Time to smite some mites

This weekend it was time to replace our first lot of Apiguard treatment and put the second round of trays on. Can you guess which of our colonies had cleaned every last inch of their Apiguard tray empty and shining after two weeks?


Our new queen Melissa’s of course (Melissa being our old favourite Myrtle’s daughter). These bees truly are perfection – gentle, productive honey makers, hygienic.


A worrying sight in Chilli’s hive – a couple of piles of dead bees. Had they met a sudden end, perhaps in a fight with a wasp or robber bee? We helped their surviving sisters clean up by cremating the dead in our smoker.

Pollen supplement

Queen Stella’s allotment bees are doing well – above they’re enjoying a Nektapoll pollen patty treat. All yellow and squidgy. As soon as I wedge it in-between the bars they start nibbling away at it.

Last week I turned up in time to see one of the workers fly into a big spider’s web behind my hive. I felt like it was a beekeeper’s job to rescue bees from hungry spiders, so I fished her out before the spider pounced. Further drama ensued as upon putting her on the hive roof I noticed a varroa mite on her thorax! It’s pretty difficult trying to dislodge a mite a couple of millimetres long from a moving bee which doesn’t want you touching her back. I tried my best and the mite disappeared, but to be honest I think it just hid somewhere else on the bee’s body. Still, she had been saved by death by spider!

Varroa mites

Hopefully the mite is now on that there varroa monitoring board above, knocked out by Apiguard. I have put on some arrows pointing to the mites, which are brown and shiny. Observant eyes at the right angles can spot the ends of their legs pointing out. There are a lot more than two on there, but I didn’t fancy doing an arrow for every mite.

And obviously you can never have too many monitoring boards, so here’s another! Pretty orange pollen and wax flakes on this one. The lines match up with the gaps between the frames.

Varroa monitoring board

I had left some space in the hive and the allotment bees had built some spectacular comb – big, drone cell sized but so far completely empty. I couldn’t really let them keep it as it would have created a lot of mess, so I trimmed it off, brought it home and how have it on display in my window.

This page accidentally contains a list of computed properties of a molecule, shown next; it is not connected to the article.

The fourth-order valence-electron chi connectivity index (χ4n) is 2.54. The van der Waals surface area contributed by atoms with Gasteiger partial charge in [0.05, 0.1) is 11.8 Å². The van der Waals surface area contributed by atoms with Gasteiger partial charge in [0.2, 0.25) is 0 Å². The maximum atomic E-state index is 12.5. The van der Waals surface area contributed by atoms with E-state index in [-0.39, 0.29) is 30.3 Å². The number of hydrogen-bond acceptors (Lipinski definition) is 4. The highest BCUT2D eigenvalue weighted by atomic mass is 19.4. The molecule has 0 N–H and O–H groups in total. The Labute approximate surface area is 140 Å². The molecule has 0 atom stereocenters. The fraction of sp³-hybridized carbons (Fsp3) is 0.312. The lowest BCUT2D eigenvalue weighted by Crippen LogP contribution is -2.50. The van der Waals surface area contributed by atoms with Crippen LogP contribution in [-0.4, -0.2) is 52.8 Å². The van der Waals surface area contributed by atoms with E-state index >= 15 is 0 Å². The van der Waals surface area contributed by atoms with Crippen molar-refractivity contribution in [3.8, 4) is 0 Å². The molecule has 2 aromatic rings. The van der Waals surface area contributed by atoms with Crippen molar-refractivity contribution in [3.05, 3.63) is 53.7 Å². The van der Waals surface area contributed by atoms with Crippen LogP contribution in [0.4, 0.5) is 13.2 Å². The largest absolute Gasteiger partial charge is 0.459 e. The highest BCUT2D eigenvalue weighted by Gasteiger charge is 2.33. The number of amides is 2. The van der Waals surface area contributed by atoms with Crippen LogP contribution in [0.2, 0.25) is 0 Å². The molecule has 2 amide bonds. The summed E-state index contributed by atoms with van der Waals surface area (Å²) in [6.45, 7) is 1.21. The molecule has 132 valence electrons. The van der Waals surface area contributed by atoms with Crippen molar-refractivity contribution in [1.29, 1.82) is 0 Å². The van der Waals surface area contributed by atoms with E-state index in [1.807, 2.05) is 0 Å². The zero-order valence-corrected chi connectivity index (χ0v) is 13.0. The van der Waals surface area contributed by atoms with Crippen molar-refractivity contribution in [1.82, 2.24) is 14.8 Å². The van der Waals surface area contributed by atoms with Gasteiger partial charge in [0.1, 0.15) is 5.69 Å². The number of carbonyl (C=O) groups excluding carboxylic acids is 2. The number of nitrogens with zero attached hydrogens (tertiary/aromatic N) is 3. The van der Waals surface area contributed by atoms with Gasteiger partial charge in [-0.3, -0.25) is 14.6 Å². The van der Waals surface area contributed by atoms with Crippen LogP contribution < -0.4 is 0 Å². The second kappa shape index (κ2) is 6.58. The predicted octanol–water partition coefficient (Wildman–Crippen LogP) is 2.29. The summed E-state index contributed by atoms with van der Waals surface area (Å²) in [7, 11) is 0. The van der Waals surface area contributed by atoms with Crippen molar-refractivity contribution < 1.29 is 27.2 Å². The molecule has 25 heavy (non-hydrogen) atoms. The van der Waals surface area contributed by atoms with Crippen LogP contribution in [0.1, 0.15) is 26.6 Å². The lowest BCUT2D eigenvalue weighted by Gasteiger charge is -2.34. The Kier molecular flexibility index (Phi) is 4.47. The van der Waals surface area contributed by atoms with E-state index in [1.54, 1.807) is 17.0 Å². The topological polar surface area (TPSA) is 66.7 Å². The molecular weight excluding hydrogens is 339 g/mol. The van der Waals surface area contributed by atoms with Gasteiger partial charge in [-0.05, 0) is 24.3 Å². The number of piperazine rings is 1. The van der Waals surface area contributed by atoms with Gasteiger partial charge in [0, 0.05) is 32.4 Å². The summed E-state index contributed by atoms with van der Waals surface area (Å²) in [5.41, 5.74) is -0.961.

Empty honey comb

Honeycomb held up to the light

Magnificent engineering. Finally, here’s a couple of photos from my walks through London recently…

Painter by the Shard

I ate my lunch while watching this painter doing a bridge and boats scene along the Thames. In the background is the Shard. It was quite hard to take a photo of him without tourists looking over his shoulder.

View of the Southbank

Looking at the Royal Festival Hall on Saturday night from Hungerford Bridge. St Paul’s Cathedral is in the distance. I think the red building all lit up is the Queen Elizabeth Hall, but I could be wrong. London’s pretty at night, as long as you have a nice warm bed to go home to.

About Emily Scott

I am a UK beekeeper who has recently moved from London to windswept, wet Cornwall. I first started keeping bees in the Ealing Beekeepers Association’s local apiary in 2008, when I created this blog as a record for myself of my various beekeeping related disasters and - hopefully! - future successes.
This entry was posted in Disease prevention, Uncategorized. Bookmark the permalink.

7 Responses to Time to smite some mites

  1. I like having the glimpses of London you give us from time to time. Do you keep monitoring boards on the hives all the time? Amelia


    • Emily Scott says:

      Nope, usually the monitoring boards are only left on the hives for a week each month, so that the hives have ventilation. But while the Apiguard is on we tape the board up so that the vapour stays in and circulates round the hive.

      Liked by 1 person

  2. I was in London recently and was surprised to see how much the skyline had changed (the Shard etc.) and how much building was going on. The view as the train comes in to Waterloo is now like something out of Blade Runner.


  3. P&B says:

    I have a lot of robbing going on now too, especially after feeding them. I think some feral bees that looking for easy food have hit the hive. So far reducing the entrance helps.


  4. Talking With Bees says:

    How is the varroa count? I just added oxalic acid over Christmas and plan a count at the start of February.
    Another pest to keep our eye out for is the Asian Hornet. I have written a guide for beekeepers.


    • Emily Scott says:

      It’s a great guide Roger, very interesting comments on there too.

      Just checked the varroa boards today. After two weeks, the lowest count was about a hundred and the highest probably around three hundred. Worth doing I think.


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